However, thankfully, there are many in the sector who recognise and believe in the importance and benefits of good governance. There are organisations in the sector who have as key objectives, the promotion and support for good governance practice in the community, voluntary and charity sector. 2012 saw the launch of the Governance Code, which was the culmination of three years’ work and consultation by 8 sector umbrella bodies with support from interested parties. They saw the necessity for a code of governance practice specifically designed for the sector and by the sector. Since 2012, the Governance Code Working Group have been working on the promotion of the Code to the sector and encouraging organisations to comply with the Code. As to be expected, we have had our enthusiasts and early adopters. Over 300 organisations have declared that they are in compliance with the Code and almost 1,000 other organisations have stated that they are committed and are on the journey to achieve compliance with the Code. But there are 1,000s of other organisations in the sector who have yet to embrace and engage with the Code. That is a challenge.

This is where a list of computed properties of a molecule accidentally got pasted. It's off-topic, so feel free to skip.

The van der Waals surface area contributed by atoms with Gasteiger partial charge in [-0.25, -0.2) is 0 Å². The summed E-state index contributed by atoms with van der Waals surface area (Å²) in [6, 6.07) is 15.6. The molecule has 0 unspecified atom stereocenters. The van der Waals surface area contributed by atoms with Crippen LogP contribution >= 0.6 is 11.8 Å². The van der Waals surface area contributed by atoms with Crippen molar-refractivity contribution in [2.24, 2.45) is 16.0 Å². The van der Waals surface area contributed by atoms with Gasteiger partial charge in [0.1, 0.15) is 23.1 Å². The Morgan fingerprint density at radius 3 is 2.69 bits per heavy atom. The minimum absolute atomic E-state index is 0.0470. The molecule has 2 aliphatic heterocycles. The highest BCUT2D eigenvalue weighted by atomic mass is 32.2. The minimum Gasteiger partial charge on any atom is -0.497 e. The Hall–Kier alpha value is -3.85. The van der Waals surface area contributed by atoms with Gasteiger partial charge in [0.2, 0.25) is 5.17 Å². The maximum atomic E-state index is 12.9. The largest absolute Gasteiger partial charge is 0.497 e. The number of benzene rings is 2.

The Code is based on 5 core principles, 15 sub principles and about 100 specific good governance practices. For a lot of organisations, this can seem very daunting. But those organisations that genuinely engage in the ethos and the practices of the Code, quickly see and gain the enormous practical and other benefits from them from complying with the Code. They are better run and managed. They have better controls and are more accountable to their stakeholders. They are better equipped to deliver on the missions and their strategic objectives and also better able to meet their reporting and accountability requirements from their regulators and funders. Yes, there is pain but an awful lot of gain as well.